Chapter 6 – Firefighter Survivability and Structural Stability
A 30-year review of NFPA annual firefighter fatality reports by the Fire Analysis and Research Division identified a concerning trend (Fahy, 2007, p. 49);
The one area that had shown a marked increase during the period is the rate of deaths due to traumatic injuries while operating inside structures. In the late 1970s, traumatic deaths inside structure occurred at a rate of 1.8 deaths per 100,000 structure fires and by the late 1990s had risen to approximately 3.0 deaths per 100,000 structure fires. Since that time, the rate has fallen and now stand at 1.9 deaths per 100,000 structure fires, a rate only slightly lower than that observed in the early 1980s. Almost all of the non-cardiac fatalities inside structure fire were the result of smoke inhalation (62.1 percent), burns (19.1 percent) and crushing or internal trauma (16.5 percent).
Although firefighter deaths per 100,000 structure fires have decreased since the late 1990s, there are newer concerns the fire officer must be aware of. The hazards firefighters are exposed range from those like building construction, building contents and fire dynamics.
The modern fire environment has seen the introduction of a number of new elements that are changing the way fires grow and spread. Buildings structural members are made with low surface-to-mass ratios which allow them to more rapidly break down and become less stable, thus failing sooner. Foam insulation that when heated, rapidly releases toxic gasses. Open floor plans allow for air to move more easily through the structure creating energy with higher efficiency.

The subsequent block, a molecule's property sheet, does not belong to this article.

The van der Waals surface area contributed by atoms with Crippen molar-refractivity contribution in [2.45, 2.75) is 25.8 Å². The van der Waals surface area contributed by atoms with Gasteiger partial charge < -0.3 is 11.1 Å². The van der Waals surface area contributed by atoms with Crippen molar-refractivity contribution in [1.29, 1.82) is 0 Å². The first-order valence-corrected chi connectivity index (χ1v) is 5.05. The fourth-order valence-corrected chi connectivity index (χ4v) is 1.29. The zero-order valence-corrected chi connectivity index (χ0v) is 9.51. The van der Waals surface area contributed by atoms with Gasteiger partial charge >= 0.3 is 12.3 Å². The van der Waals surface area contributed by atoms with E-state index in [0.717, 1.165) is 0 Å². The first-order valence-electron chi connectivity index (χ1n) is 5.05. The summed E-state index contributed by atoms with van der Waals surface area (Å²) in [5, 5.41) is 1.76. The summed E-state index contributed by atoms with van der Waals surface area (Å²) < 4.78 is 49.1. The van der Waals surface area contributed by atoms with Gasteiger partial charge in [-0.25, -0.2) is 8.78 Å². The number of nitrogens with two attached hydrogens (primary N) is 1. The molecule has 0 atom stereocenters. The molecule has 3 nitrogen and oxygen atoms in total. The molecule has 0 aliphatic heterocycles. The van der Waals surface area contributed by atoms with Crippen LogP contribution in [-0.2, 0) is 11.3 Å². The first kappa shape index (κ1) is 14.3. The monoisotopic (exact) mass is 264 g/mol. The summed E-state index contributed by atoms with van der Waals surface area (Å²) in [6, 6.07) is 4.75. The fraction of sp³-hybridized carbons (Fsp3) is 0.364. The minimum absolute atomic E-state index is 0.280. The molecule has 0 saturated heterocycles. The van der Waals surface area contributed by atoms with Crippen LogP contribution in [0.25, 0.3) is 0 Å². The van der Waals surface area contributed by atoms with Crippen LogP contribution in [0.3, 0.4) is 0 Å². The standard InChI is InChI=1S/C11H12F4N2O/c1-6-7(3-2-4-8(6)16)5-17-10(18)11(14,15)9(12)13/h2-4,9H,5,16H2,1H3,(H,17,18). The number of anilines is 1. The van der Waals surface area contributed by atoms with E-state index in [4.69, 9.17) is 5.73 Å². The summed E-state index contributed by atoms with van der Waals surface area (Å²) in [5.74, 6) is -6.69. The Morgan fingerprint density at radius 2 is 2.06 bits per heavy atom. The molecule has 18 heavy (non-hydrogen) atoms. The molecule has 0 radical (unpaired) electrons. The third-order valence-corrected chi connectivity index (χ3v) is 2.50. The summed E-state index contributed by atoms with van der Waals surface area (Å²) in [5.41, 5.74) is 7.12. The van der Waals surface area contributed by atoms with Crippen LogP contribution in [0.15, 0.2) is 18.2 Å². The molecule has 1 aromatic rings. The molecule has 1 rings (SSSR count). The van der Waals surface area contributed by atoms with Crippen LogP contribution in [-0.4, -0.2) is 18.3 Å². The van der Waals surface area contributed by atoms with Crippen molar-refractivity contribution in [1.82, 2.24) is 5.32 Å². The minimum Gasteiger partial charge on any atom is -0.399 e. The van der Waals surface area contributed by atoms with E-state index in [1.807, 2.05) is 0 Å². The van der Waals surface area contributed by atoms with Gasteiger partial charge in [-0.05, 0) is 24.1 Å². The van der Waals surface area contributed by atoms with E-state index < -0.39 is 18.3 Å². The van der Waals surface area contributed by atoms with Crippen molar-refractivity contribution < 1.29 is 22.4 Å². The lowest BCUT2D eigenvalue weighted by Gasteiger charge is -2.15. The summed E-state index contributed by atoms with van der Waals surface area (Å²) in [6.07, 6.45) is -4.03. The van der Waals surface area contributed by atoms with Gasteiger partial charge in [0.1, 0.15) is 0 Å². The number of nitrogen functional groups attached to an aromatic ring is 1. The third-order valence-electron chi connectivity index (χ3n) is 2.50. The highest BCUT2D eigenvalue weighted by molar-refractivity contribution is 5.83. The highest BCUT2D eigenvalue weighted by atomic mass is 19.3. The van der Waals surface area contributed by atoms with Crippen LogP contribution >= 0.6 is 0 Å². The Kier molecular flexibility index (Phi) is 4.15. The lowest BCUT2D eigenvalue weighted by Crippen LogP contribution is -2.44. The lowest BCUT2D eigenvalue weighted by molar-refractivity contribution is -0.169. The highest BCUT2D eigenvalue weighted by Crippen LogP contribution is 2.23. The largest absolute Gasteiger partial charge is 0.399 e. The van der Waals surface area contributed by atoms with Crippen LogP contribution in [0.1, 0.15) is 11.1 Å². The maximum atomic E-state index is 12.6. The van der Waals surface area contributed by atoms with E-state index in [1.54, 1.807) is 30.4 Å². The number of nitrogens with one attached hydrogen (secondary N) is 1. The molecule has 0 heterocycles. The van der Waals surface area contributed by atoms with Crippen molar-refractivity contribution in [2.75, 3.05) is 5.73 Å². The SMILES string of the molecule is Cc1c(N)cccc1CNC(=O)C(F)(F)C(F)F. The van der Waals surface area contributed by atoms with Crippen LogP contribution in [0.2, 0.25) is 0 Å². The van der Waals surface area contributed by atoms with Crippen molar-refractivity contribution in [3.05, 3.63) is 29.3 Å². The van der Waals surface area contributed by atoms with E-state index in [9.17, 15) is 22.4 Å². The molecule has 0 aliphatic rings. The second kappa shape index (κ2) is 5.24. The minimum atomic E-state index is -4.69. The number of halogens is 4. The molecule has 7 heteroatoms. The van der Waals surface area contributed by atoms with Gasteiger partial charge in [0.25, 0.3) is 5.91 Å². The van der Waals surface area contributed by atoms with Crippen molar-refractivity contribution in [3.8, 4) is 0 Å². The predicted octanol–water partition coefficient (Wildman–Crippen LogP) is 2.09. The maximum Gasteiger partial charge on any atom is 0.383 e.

Many of the contents in homes today are made from man-made synthetic materials. Today’s smoke contains some of the most dangerous and fatal chemicals known, including; hydrogen cyanide, polyvinyl chloride, formaldehyde, hydrogen chloride and carbon monoxide. Not only is modern fire smoke significantly more toxic than the smoke of yesterday but there is more of it. Synthetic building contents have a smoke production level that may be as much as 500 times that of a similar fire burning wood and cotton contents.
The information coming from NIST and ULFSRI have provided context into the ways the fire dynamics are changing the fire environment. Implementing fire dynamic principles on the fire ground is a tool probationary and veteran firefighters must learn and develop. The ability to identify flow paths is important to determine where a fire is, and where it may go in the future. The skill of interpreting smoke and understanding its relationship to pressure will provide clues to the fire’s level of involvement, location and possibility for growth.
Understanding the variety of problems in today’s modern fire environment will hopefully equip the Fire Officer with the tools necessary to identify and mitigate modern hazards.
Structural failure can occur at any time. Fire intensity, burn time, content loads and construction methods and materials all affect structural stability. As fuel packages and heat release rates have increased, changes to building design and construction have created new challenges for firefighters. Increasingly, buildings are being constructed from lightweight and engineered materials and components decreasing their ability to withstand the effects of fire. As a result, we are seeing buildings fail faster than ever before.
Always consider structural stability when sizing up the fire scene.